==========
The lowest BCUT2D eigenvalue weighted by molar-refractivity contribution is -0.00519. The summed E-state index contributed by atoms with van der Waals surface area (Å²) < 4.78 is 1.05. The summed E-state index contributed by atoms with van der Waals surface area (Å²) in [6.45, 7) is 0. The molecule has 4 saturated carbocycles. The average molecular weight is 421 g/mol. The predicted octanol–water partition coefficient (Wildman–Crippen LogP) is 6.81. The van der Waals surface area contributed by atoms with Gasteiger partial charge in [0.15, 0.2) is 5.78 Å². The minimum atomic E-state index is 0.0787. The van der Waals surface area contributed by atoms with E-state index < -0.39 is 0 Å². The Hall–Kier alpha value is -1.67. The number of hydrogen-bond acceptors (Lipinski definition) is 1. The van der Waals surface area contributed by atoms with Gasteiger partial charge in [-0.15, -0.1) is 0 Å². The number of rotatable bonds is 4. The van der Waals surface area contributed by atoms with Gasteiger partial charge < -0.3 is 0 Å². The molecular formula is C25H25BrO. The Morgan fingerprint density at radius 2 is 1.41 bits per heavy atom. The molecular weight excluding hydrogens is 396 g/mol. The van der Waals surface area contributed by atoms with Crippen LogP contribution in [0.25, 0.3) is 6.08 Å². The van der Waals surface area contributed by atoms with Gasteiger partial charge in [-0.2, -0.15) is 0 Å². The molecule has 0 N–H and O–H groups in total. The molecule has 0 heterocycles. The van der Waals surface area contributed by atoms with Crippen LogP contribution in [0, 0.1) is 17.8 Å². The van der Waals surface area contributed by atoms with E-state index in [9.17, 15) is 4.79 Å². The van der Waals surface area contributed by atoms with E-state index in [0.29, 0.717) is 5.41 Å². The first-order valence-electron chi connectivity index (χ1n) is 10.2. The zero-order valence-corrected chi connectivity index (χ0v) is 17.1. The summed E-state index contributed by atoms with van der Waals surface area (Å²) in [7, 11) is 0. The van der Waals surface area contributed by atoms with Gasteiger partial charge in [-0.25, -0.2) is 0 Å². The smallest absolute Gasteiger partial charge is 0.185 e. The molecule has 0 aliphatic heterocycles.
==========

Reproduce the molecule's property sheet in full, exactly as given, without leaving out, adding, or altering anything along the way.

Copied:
The lowest BCUT2D eigenvalue weighted by molar-refractivity contribution is -0.00519. The summed E-state index contributed by atoms with van der Waals surface area (Å²) < 4.78 is 1.05. The summed E-state index contributed by atoms with van der Waals surface area (Å²) in [6.45, 7) is 0. The molecule has 4 saturated carbocycles. The average molecular weight is 421 g/mol. The predicted octanol–water partition coefficient (Wildman–Crippen LogP) is 6.81. The van der Waals surface area contributed by atoms with Gasteiger partial charge in [0.15, 0.2) is 5.78 Å². The minimum atomic E-state index is 0.0787. The van der Waals surface area contributed by atoms with E-state index < -0.39 is 0 Å². The Hall–Kier alpha value is -1.67. The number of hydrogen-bond acceptors (Lipinski definition) is 1. The van der Waals surface area contributed by atoms with Gasteiger partial charge in [-0.15, -0.1) is 0 Å². The number of rotatable bonds is 4. The van der Waals surface area contributed by atoms with Gasteiger partial charge < -0.3 is 0 Å². The molecular formula is C25H25BrO. The Morgan fingerprint density at radius 2 is 1.41 bits per heavy atom. The molecular weight excluding hydrogens is 396 g/mol. The van der Waals surface area contributed by atoms with Crippen LogP contribution in [0.25, 0.3) is 6.08 Å². The van der Waals surface area contributed by atoms with Gasteiger partial charge in [-0.2, -0.15) is 0 Å². The molecule has 0 N–H and O–H groups in total. The molecule has 0 heterocycles. The van der Waals surface area contributed by atoms with Crippen LogP contribution in [0, 0.1) is 17.8 Å². The van der Waals surface area contributed by atoms with E-state index in [9.17, 15) is 4.79 Å². The van der Waals surface area contributed by atoms with E-state index in [0.29, 0.717) is 5.41 Å². The first-order valence-electron chi connectivity index (χ1n) is 10.2. The zero-order valence-corrected chi connectivity index (χ0v) is 17.1. The summed E-state index contributed by atoms with van der Waals surface area (Å²) in [7, 11) is 0. The van der Waals surface area contributed by atoms with Gasteiger partial charge in [-0.25, -0.2) is 0 Å². The smallest absolute Gasteiger partial charge is 0.185 e. The molecule has 0 aliphatic heterocycles.